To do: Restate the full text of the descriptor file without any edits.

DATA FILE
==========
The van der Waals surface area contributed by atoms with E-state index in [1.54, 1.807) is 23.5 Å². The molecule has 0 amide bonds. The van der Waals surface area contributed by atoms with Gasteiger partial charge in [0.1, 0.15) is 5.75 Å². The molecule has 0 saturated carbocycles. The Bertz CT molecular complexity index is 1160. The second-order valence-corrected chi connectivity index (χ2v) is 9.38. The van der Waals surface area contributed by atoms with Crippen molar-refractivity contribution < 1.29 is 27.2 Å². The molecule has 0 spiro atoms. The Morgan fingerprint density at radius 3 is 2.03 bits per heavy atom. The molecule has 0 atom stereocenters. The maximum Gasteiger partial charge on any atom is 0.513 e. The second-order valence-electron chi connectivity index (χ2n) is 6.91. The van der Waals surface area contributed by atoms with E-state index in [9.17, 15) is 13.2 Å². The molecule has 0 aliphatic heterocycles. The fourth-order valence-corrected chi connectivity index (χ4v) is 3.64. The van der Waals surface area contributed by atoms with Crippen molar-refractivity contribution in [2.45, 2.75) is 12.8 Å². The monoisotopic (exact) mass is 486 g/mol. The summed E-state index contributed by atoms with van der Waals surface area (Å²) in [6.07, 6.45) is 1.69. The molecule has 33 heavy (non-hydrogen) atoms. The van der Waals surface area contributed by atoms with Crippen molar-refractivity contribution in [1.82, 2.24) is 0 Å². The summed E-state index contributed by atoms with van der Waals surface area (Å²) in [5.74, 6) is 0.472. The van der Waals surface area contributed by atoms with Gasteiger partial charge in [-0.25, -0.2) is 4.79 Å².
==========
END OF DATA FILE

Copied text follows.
The van der Waals surface area contributed by atoms with E-state index in [1.54, 1.807) is 23.5 Å². The molecule has 0 amide bonds. The van der Waals surface area contributed by atoms with Gasteiger partial charge in [0.1, 0.15) is 5.75 Å². The molecule has 0 saturated carbocycles. The Bertz CT molecular complexity index is 1160. The second-order valence-corrected chi connectivity index (χ2v) is 9.38. The van der Waals surface area contributed by atoms with Crippen molar-refractivity contribution < 1.29 is 27.2 Å². The molecule has 0 spiro atoms. The Morgan fingerprint density at radius 3 is 2.03 bits per heavy atom. The molecule has 0 atom stereocenters. The maximum Gasteiger partial charge on any atom is 0.513 e. The second-order valence-electron chi connectivity index (χ2n) is 6.91. The van der Waals surface area contributed by atoms with E-state index in [9.17, 15) is 13.2 Å². The molecule has 0 aliphatic heterocycles. The fourth-order valence-corrected chi connectivity index (χ4v) is 3.64. The van der Waals surface area contributed by atoms with Crippen molar-refractivity contribution in [2.45, 2.75) is 12.8 Å². The monoisotopic (exact) mass is 486 g/mol. The summed E-state index contributed by atoms with van der Waals surface area (Å²) in [6.07, 6.45) is 1.69. The molecule has 33 heavy (non-hydrogen) atoms. The van der Waals surface area contributed by atoms with Crippen molar-refractivity contribution in [1.82, 2.24) is 0 Å². The summed E-state index contributed by atoms with van der Waals surface area (Å²) in [5.74, 6) is 0.472. The van der Waals surface area contributed by atoms with Gasteiger partial charge in [-0.25, -0.2) is 4.79 Å².